Three separate activity surveys on Tuesday reinforced hopes of stabilization in the world's number-two economy.
The official manufacturing Purchasing Managers' Index (PMI), which measures large state-owned factories, came in at 51.2 for October, official data showed. That snapped two months of flat readings and beat market estimates; a Reuters poll of 26 analysts had forecast 50.4, unchanged from August and September.
Figures above the 50 level suggests expansionary activity while sub-50 levels indicate contraction.
Meanwhile, the Caixin manufacturing PMI rose to 51.2 in October, the fastest pace of improvement since March 2011. A rebound in new order growth amid stronger demand helped the gauge, Caixin said in a statement. The Caixin report focuses on mid-size companies not included in the official survey.
Manufacturing's contribution to overall growth has been slipping over the years as Beijing transitions its economy from industry to consumption, accounting for around 40 percent of gross domestic product. Services, on the other hand, now makes up more than half of the economy and the sector, which includes real estate, restaurants, and e-commerce, has been on a steady upwards climb.
The government's official services PMI rose to 54.0 in October, from 53.7 in September and 53.5 in August, a separate survey revealed on Tuesday.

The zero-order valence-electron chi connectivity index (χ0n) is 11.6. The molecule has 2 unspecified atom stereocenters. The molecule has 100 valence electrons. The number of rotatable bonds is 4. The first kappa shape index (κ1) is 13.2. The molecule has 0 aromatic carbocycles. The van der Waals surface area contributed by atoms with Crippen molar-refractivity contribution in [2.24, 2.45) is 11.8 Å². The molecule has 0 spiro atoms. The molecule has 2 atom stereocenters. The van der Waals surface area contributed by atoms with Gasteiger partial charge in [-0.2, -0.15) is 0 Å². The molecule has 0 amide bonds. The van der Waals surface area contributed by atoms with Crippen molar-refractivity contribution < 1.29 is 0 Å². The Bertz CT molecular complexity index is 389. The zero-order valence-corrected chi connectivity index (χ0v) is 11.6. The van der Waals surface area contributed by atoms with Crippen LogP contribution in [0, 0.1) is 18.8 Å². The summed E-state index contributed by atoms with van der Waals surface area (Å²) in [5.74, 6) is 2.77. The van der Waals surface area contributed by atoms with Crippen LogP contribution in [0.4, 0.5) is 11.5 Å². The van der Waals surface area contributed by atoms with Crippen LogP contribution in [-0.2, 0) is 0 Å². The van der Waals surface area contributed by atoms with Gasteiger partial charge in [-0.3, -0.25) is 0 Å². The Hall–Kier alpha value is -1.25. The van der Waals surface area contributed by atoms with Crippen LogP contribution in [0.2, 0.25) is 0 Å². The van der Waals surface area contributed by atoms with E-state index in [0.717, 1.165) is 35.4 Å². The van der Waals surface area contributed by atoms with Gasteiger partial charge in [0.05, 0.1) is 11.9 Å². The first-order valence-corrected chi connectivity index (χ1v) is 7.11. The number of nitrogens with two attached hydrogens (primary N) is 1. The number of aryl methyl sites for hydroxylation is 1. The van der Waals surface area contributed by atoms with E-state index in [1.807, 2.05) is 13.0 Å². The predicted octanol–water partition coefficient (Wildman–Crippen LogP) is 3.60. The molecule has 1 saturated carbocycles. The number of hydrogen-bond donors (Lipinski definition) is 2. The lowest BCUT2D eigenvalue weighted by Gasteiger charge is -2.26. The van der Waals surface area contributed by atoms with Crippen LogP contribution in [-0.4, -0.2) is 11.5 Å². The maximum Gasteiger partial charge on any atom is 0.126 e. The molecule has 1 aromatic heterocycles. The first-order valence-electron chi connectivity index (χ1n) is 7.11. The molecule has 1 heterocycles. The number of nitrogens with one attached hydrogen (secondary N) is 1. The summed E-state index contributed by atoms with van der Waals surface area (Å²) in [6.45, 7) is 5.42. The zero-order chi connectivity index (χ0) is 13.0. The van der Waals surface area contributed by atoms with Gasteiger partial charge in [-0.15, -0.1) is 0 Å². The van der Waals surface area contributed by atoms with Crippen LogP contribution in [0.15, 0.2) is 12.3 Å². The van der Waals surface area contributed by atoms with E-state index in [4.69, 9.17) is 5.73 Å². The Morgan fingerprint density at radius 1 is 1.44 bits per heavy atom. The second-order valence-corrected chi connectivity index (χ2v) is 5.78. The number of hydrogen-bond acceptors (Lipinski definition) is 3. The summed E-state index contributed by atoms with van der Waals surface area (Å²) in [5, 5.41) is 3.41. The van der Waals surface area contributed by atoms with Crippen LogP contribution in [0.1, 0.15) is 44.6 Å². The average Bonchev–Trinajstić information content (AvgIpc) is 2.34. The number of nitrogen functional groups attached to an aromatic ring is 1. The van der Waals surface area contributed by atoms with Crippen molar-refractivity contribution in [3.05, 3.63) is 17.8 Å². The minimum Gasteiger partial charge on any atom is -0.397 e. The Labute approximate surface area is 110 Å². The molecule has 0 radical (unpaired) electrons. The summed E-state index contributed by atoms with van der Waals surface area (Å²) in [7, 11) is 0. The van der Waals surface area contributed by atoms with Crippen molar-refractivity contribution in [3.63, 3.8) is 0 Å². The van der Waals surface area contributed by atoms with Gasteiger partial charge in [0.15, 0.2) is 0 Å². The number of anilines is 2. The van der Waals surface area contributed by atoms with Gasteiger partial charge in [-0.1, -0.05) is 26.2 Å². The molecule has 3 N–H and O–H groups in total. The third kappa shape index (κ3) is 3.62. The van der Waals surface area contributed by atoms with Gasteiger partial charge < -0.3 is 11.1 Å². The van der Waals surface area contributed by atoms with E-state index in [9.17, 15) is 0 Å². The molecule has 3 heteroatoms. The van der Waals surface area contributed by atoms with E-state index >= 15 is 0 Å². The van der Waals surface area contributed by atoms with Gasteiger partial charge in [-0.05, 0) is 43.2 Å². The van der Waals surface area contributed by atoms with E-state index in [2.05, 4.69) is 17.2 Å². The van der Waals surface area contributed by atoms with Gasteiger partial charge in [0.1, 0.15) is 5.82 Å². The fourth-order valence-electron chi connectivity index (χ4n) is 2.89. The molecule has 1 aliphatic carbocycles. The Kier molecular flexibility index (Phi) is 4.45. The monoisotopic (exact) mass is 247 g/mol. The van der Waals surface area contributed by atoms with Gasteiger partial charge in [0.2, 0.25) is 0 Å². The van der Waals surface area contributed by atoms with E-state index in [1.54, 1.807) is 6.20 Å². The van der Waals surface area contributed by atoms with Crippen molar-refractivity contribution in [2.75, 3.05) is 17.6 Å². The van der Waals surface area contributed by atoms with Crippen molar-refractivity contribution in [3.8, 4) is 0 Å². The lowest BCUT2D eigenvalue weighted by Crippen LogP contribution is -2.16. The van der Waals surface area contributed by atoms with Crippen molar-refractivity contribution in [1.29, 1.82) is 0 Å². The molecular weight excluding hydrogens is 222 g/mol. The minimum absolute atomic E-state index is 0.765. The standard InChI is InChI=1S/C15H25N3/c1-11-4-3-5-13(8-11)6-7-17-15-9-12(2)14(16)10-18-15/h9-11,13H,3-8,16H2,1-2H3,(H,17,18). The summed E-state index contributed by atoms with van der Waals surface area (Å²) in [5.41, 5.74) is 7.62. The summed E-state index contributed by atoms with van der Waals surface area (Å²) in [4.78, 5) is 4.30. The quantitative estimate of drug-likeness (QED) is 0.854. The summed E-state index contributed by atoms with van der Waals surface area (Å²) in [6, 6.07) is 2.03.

All three data sets added to a rising sense of economic stabilization on the mainland. Annual growth remained steady at 6.7 percent in the second and third quarters, while September producer price prices increased for the first time in nearly five years.
"There's no doubt that the Chinese economy has recovered quite well this year," Jonathan Garner, managing director and chief Asia and emerging market equity strategist at Morgan Stanley, told CNBC's "Squawk Box."
But the recovery itself is cause for concern as it was driven primarily by significant credit expansion, especially within property and infrastructure, he warned.
The country has experienced rapid gains in property prices this year, after the government introduced measures earlier this year aimed at boosting home sales and reducing developers' large inventories. Fears of a market bubble, however, recently prompted officials to announce a flurry of cooling measures in more than 20 cities.
In a statement accompanying the Tuesday data, China's statistics bureau said manufacturers still faced difficulties due to the weak global economic recovery.
Garner was also cautious. "What we have to figure out is where the economy is going in 2017, we expect the current strength to moderate by the middle of next year," he said.
Zhengsheng Zhong, director of macroeconomic analysis at CEBM Group, thought likewise: "The economy seems to be stabilizing for the moment, owing primarily to policies implemented to sustain growth. Supportive policies must be continued, or industrial output may be dragged down by a slowdown in investment."
Market reaction to all three reports was muted, with Shanghai and Hong Kong shares trading flat.